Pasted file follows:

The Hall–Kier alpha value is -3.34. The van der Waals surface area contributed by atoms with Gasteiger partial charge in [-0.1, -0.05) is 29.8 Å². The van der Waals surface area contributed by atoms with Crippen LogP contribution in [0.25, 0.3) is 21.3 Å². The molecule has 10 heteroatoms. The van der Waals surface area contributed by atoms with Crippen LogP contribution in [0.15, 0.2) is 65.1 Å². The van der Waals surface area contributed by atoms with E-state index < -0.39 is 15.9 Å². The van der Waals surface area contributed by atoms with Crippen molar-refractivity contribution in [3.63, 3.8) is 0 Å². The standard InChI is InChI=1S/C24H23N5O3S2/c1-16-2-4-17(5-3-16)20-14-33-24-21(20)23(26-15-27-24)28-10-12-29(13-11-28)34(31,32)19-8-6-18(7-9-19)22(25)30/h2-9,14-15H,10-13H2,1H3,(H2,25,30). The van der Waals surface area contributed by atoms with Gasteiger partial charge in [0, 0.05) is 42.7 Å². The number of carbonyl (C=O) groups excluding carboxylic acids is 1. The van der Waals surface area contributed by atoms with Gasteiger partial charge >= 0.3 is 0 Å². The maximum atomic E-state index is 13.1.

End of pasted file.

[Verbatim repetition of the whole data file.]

The Hall–Kier alpha value is -3.34. The van der Waals surface area contributed by atoms with Gasteiger partial charge in [-0.1, -0.05) is 29.8 Å². The van der Waals surface area contributed by atoms with Crippen LogP contribution in [0.25, 0.3) is 21.3 Å². The molecule has 10 heteroatoms. The van der Waals surface area contributed by atoms with Crippen LogP contribution in [0.15, 0.2) is 65.1 Å². The van der Waals surface area contributed by atoms with E-state index < -0.39 is 15.9 Å². The van der Waals surface area contributed by atoms with Crippen molar-refractivity contribution in [3.63, 3.8) is 0 Å². The standard InChI is InChI=1S/C24H23N5O3S2/c1-16-2-4-17(5-3-16)20-14-33-24-21(20)23(26-15-27-24)28-10-12-29(13-11-28)34(31,32)19-8-6-18(7-9-19)22(25)30/h2-9,14-15H,10-13H2,1H3,(H2,25,30). The van der Waals surface area contributed by atoms with Gasteiger partial charge in [0, 0.05) is 42.7 Å². The number of carbonyl (C=O) groups excluding carboxylic acids is 1. The van der Waals surface area contributed by atoms with Gasteiger partial charge >= 0.3 is 0 Å². The maximum atomic E-state index is 13.1.